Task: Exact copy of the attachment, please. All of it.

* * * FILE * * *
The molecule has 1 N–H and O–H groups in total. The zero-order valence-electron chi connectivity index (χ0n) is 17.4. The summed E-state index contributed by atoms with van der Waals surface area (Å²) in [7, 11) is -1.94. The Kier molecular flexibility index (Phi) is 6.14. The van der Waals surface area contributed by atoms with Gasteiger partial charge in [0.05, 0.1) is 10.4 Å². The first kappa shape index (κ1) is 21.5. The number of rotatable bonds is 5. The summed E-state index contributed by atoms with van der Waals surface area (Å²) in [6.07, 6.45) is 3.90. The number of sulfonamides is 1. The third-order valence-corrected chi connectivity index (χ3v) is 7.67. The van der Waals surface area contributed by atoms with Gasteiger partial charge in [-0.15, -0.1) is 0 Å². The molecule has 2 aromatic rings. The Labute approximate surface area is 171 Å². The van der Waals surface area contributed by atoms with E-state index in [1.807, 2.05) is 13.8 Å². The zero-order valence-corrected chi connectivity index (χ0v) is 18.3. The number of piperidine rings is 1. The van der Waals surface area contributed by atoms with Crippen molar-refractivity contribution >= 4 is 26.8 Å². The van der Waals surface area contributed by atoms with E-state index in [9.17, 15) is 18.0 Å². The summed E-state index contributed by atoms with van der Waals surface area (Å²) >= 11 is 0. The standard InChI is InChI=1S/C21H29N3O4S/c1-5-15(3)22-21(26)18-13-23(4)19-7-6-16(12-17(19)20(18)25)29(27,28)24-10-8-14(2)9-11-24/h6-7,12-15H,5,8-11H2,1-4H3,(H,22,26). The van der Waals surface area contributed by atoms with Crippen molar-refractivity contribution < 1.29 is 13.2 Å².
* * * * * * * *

The molecule has 1 N–H and O–H groups in total. The zero-order valence-electron chi connectivity index (χ0n) is 17.4. The summed E-state index contributed by atoms with van der Waals surface area (Å²) in [7, 11) is -1.94. The Kier molecular flexibility index (Phi) is 6.14. The van der Waals surface area contributed by atoms with Gasteiger partial charge in [0.05, 0.1) is 10.4 Å². The first kappa shape index (κ1) is 21.5. The number of rotatable bonds is 5. The summed E-state index contributed by atoms with van der Waals surface area (Å²) in [6.07, 6.45) is 3.90. The number of sulfonamides is 1. The third-order valence-corrected chi connectivity index (χ3v) is 7.67. The van der Waals surface area contributed by atoms with Gasteiger partial charge in [-0.15, -0.1) is 0 Å². The molecule has 2 aromatic rings. The Labute approximate surface area is 171 Å². The van der Waals surface area contributed by atoms with E-state index in [1.807, 2.05) is 13.8 Å². The zero-order valence-corrected chi connectivity index (χ0v) is 18.3. The number of piperidine rings is 1. The van der Waals surface area contributed by atoms with Crippen molar-refractivity contribution >= 4 is 26.8 Å². The van der Waals surface area contributed by atoms with E-state index in [9.17, 15) is 18.0 Å². The summed E-state index contributed by atoms with van der Waals surface area (Å²) >= 11 is 0. The standard InChI is InChI=1S/C21H29N3O4S/c1-5-15(3)22-21(26)18-13-23(4)19-7-6-16(12-17(19)20(18)25)29(27,28)24-10-8-14(2)9-11-24/h6-7,12-15H,5,8-11H2,1-4H3,(H,22,26). The van der Waals surface area contributed by atoms with Crippen molar-refractivity contribution < 1.29 is 13.2 Å².